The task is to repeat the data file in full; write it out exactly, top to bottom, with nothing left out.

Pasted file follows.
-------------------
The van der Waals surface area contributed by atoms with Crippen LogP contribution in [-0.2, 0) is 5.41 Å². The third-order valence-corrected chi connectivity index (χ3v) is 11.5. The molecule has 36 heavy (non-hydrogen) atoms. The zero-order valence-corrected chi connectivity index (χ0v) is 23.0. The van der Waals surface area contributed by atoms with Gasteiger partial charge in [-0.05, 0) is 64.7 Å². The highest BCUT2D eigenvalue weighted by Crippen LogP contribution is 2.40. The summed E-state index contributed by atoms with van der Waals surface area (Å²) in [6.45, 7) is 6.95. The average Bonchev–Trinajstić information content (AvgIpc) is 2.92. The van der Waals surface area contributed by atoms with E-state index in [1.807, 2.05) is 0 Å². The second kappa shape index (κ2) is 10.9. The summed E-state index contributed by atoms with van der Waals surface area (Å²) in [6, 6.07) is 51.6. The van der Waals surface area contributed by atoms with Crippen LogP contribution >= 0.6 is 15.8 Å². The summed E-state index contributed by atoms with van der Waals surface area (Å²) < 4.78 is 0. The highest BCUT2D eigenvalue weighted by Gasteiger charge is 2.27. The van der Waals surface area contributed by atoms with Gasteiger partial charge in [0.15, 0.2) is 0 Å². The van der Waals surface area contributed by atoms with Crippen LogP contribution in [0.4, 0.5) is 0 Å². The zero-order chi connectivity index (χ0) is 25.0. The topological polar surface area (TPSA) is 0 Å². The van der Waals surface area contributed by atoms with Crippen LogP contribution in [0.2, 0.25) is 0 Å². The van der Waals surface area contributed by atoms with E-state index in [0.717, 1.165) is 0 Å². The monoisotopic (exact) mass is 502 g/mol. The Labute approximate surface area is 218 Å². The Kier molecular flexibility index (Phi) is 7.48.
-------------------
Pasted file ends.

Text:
The van der Waals surface area contributed by atoms with Crippen LogP contribution in [-0.2, 0) is 5.41 Å². The third-order valence-corrected chi connectivity index (χ3v) is 11.5. The molecule has 36 heavy (non-hydrogen) atoms. The zero-order valence-corrected chi connectivity index (χ0v) is 23.0. The van der Waals surface area contributed by atoms with Gasteiger partial charge in [-0.05, 0) is 64.7 Å². The highest BCUT2D eigenvalue weighted by Crippen LogP contribution is 2.40. The summed E-state index contributed by atoms with van der Waals surface area (Å²) in [6.45, 7) is 6.95. The average Bonchev–Trinajstić information content (AvgIpc) is 2.92. The van der Waals surface area contributed by atoms with E-state index in [1.807, 2.05) is 0 Å². The second kappa shape index (κ2) is 10.9. The summed E-state index contributed by atoms with van der Waals surface area (Å²) in [6, 6.07) is 51.6. The van der Waals surface area contributed by atoms with Crippen LogP contribution >= 0.6 is 15.8 Å². The summed E-state index contributed by atoms with van der Waals surface area (Å²) < 4.78 is 0. The highest BCUT2D eigenvalue weighted by Gasteiger charge is 2.27. The van der Waals surface area contributed by atoms with Gasteiger partial charge in [0.15, 0.2) is 0 Å². The van der Waals surface area contributed by atoms with Crippen LogP contribution in [0.4, 0.5) is 0 Å². The zero-order chi connectivity index (χ0) is 25.0. The topological polar surface area (TPSA) is 0 Å². The van der Waals surface area contributed by atoms with Crippen LogP contribution in [0.2, 0.25) is 0 Å². The van der Waals surface area contributed by atoms with E-state index in [0.717, 1.165) is 0 Å². The monoisotopic (exact) mass is 502 g/mol. The Labute approximate surface area is 218 Å². The Kier molecular flexibility index (Phi) is 7.48.